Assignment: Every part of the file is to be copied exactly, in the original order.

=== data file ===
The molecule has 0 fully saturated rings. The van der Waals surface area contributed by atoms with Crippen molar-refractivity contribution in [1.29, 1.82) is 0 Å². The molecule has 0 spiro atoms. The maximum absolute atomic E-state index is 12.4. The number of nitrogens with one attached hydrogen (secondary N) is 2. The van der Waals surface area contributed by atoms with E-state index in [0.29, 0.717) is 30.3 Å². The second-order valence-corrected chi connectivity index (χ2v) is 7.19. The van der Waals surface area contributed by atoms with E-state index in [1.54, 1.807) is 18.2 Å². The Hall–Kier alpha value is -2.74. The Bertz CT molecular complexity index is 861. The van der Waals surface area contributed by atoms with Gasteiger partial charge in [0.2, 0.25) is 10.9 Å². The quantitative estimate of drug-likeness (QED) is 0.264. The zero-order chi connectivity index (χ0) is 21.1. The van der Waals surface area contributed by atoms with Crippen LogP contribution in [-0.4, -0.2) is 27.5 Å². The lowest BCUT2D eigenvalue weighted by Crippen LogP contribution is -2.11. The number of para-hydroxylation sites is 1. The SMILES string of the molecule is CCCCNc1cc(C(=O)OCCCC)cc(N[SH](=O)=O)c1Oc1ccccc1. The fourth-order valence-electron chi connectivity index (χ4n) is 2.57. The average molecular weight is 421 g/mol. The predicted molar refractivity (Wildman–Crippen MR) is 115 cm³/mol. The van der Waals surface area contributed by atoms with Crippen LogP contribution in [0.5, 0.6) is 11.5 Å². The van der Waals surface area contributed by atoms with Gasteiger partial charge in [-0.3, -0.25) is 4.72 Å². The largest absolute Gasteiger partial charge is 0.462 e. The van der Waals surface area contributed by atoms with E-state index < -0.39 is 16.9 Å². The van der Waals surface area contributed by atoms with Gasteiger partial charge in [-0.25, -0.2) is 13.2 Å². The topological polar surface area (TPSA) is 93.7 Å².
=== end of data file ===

The molecule has 0 fully saturated rings. The van der Waals surface area contributed by atoms with Crippen molar-refractivity contribution in [1.29, 1.82) is 0 Å². The molecule has 0 spiro atoms. The maximum absolute atomic E-state index is 12.4. The number of nitrogens with one attached hydrogen (secondary N) is 2. The van der Waals surface area contributed by atoms with E-state index in [0.29, 0.717) is 30.3 Å². The second-order valence-corrected chi connectivity index (χ2v) is 7.19. The van der Waals surface area contributed by atoms with E-state index in [1.54, 1.807) is 18.2 Å². The Hall–Kier alpha value is -2.74. The Bertz CT molecular complexity index is 861. The van der Waals surface area contributed by atoms with Gasteiger partial charge in [0.2, 0.25) is 10.9 Å². The quantitative estimate of drug-likeness (QED) is 0.264. The zero-order chi connectivity index (χ0) is 21.1. The van der Waals surface area contributed by atoms with Crippen LogP contribution in [-0.4, -0.2) is 27.5 Å². The lowest BCUT2D eigenvalue weighted by Crippen LogP contribution is -2.11. The number of para-hydroxylation sites is 1. The SMILES string of the molecule is CCCCNc1cc(C(=O)OCCCC)cc(N[SH](=O)=O)c1Oc1ccccc1. The fourth-order valence-electron chi connectivity index (χ4n) is 2.57. The average molecular weight is 421 g/mol. The predicted molar refractivity (Wildman–Crippen MR) is 115 cm³/mol. The van der Waals surface area contributed by atoms with Crippen LogP contribution in [0.5, 0.6) is 11.5 Å². The van der Waals surface area contributed by atoms with Gasteiger partial charge in [-0.3, -0.25) is 4.72 Å². The largest absolute Gasteiger partial charge is 0.462 e. The van der Waals surface area contributed by atoms with E-state index < -0.39 is 16.9 Å². The van der Waals surface area contributed by atoms with Gasteiger partial charge in [-0.25, -0.2) is 13.2 Å². The topological polar surface area (TPSA) is 93.7 Å².